AI Assistants and AI Agents are changing our lives. A Large Language Model (LLM) is the standard component of modern GenAI assistants. A voice-based LLM assistant can provide a more natural, efficient, and convenient user experience. Voice Agents also unlock use cases in call centers and customer support. However, Voice Assistants require additional voice AI models to work harmoniously with the LLM brain to create a satisfactory end-to-end user experience.

The recent GPT-4o audio demo proved that an LLM-powered voice assistant done correctly can create an awe-inspiring interactive experiences. Unfortunately, GPT-4o's audio feature is not publicly available. Even if it were, when running on something like a mobile device none of the inference is done on device: OpenAI is actually streaming the prompts to a large, server-powered, cloud-based model for inference, which in turn streams its response back. This presents a few concerns such as privacy, latency and connectivity that are all inherent to a cloud-based approach.

That's where Picovoice's tech stack comes in. Picovoice is on-device, meaning voice processing and LLM inference are performed locally on your mobile device without the user's data traveling to a third-party API. Products built with Picovoice are private by design, compliant (GDPR, HIPPA, ...), and real-time without unreliable network (API) latency. You can build a voice assistant of the same caliber right now in just a few hundred lines of Swift using Picovoice's on-device voice AI and local LLM stacks.

First, Let's Play!

Before building an LLM-powered voice assistant, let's check out the experience. Picovoice iOS SDKs will run on any iPhone with iOS version 16.0+.

Picovoice is cross-platform and can run on CPU and GPU across Linux, macOS, Windows, and Raspberry Pi. It also supports mobile devices (Android and iOS) and all modern web browsers (Chrome, Safari, Edge, and Firefox).

Phi-2 on an iPhone 13

The video below shows Picovoice's LLM-powered voice assistant running Microsoft's Phi-2 model on an iPhone 13. As you can see picoLLM processes all of the inference on device, so use-cases where privacy or mobile data usage may be concern are an excellent application for Picovoice.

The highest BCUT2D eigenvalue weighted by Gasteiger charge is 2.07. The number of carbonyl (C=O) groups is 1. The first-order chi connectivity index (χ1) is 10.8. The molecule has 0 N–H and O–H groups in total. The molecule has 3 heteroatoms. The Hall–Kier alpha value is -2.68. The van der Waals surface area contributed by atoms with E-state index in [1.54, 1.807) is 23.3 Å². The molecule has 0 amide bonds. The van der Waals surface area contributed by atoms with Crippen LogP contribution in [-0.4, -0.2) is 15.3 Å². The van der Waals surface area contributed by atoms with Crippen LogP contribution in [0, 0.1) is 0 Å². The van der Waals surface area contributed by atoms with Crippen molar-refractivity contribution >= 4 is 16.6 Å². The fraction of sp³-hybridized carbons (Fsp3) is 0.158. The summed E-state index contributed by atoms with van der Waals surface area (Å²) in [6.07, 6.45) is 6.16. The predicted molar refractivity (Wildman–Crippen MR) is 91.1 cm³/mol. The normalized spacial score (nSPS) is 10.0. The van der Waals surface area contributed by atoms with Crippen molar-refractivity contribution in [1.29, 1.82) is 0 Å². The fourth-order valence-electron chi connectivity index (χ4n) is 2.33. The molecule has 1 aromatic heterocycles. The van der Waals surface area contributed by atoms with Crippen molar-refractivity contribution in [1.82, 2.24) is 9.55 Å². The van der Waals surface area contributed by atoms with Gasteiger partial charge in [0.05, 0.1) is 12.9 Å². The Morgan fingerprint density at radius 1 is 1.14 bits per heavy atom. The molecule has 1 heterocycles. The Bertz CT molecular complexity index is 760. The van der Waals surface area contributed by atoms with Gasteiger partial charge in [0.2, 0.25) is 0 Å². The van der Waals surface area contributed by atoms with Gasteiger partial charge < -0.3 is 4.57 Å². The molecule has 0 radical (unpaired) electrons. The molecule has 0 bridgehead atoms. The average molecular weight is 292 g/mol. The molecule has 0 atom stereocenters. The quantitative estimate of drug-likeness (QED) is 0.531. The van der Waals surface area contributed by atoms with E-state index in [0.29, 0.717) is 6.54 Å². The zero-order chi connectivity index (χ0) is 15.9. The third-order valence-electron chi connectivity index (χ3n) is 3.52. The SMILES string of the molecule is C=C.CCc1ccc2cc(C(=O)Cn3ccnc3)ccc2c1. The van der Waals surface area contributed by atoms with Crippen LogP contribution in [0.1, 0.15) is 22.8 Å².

Anatomy of an LLM Voice Assistant

There are four things an LLM-powered AI assistant needs to do:

  1. Pay attention to when the user utters the wake word.
  2. Recognize the request (question or command) the user is uttering.
  3. Generate a response to a request using LLM.
  4. Synthesize speech from LLM's text response.

1. Wake Word

A Wake Word Engine is a voice AI software that understands a single phrase. Every time you use Alexa, Siri, or Hey Google, you activate their wake word engine.

Wake Word Detection is known as Keyword Spotting, Hotword Detection, and Voice Activation.

2. Streaming Speech-to-Text

Once we know the user is talking to us, we must understand what they say. This is done using Speech-to-Text. For latency-sensitive applications, we use the real-time variant of speech-to-text, also known as Streaming Speech-to-Text. The difference is that Streaming Speech-to-Text transcribes speech as the user talks. In contrast, a normal speech-to-text waits for the user to finish before processing (e.g., OpenAI's Whisper).

Speech-to-Text (STT) is also known as Automatic Speech Recogniton (ASR). Streaming Speech-to-Text is also known as Real-Time Speech-to-Text.

3. LLM Inference

Once the user's request is available in text format, we need to run the LLM to generate the completion. Once the LLM inference starts, it generates the response piece-by-piece (token-by-token). We use this property of LLMs to run them in parallel with speech synthesis to reduce latency (more on this later). LLM inference is very compute intensive, and running it on the device requires techniques to reduce memory and compute requirements. A standard method is quantization (compression).

Are you a deep learning researcher? Learn how picoLLM Compression deeply quantizes LLMs while minimizing loss by optimally allocating bits across and within weights [🧑‍💻].